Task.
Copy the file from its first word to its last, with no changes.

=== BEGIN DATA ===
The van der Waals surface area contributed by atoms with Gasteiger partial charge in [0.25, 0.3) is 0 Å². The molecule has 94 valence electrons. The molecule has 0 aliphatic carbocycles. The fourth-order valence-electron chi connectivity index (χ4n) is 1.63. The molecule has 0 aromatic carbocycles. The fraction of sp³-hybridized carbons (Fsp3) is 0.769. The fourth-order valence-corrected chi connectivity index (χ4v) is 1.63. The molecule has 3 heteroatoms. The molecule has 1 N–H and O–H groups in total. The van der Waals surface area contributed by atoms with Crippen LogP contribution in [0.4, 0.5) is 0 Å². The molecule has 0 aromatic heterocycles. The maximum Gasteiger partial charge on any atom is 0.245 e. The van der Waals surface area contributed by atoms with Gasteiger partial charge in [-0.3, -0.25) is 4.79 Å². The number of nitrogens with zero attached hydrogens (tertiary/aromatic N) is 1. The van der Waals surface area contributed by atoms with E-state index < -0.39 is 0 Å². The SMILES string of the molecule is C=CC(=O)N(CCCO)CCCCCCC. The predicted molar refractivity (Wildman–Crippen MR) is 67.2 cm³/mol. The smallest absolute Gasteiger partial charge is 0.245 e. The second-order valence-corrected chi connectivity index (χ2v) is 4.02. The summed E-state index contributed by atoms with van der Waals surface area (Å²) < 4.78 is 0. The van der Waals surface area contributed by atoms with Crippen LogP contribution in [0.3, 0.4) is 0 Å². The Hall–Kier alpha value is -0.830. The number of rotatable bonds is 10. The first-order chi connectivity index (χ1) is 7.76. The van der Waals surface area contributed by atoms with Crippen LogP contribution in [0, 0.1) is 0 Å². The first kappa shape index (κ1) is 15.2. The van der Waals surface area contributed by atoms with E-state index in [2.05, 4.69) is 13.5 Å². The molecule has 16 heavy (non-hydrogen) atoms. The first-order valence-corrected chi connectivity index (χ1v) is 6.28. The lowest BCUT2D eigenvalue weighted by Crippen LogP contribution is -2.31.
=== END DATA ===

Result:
The van der Waals surface area contributed by atoms with Gasteiger partial charge in [0.25, 0.3) is 0 Å². The molecule has 94 valence electrons. The molecule has 0 aliphatic carbocycles. The fourth-order valence-electron chi connectivity index (χ4n) is 1.63. The molecule has 0 aromatic carbocycles. The fraction of sp³-hybridized carbons (Fsp3) is 0.769. The fourth-order valence-corrected chi connectivity index (χ4v) is 1.63. The molecule has 3 heteroatoms. The molecule has 1 N–H and O–H groups in total. The van der Waals surface area contributed by atoms with Crippen LogP contribution in [0.4, 0.5) is 0 Å². The molecule has 0 aromatic heterocycles. The maximum Gasteiger partial charge on any atom is 0.245 e. The van der Waals surface area contributed by atoms with Gasteiger partial charge in [-0.3, -0.25) is 4.79 Å². The number of nitrogens with zero attached hydrogens (tertiary/aromatic N) is 1. The van der Waals surface area contributed by atoms with E-state index < -0.39 is 0 Å². The SMILES string of the molecule is C=CC(=O)N(CCCO)CCCCCCC. The predicted molar refractivity (Wildman–Crippen MR) is 67.2 cm³/mol. The smallest absolute Gasteiger partial charge is 0.245 e. The second-order valence-corrected chi connectivity index (χ2v) is 4.02. The summed E-state index contributed by atoms with van der Waals surface area (Å²) < 4.78 is 0. The van der Waals surface area contributed by atoms with Crippen LogP contribution in [0.3, 0.4) is 0 Å². The Hall–Kier alpha value is -0.830. The number of rotatable bonds is 10. The first-order chi connectivity index (χ1) is 7.76. The van der Waals surface area contributed by atoms with Crippen LogP contribution in [0, 0.1) is 0 Å². The first kappa shape index (κ1) is 15.2. The van der Waals surface area contributed by atoms with E-state index in [2.05, 4.69) is 13.5 Å². The molecule has 16 heavy (non-hydrogen) atoms. The first-order valence-corrected chi connectivity index (χ1v) is 6.28. The lowest BCUT2D eigenvalue weighted by Crippen LogP contribution is -2.31.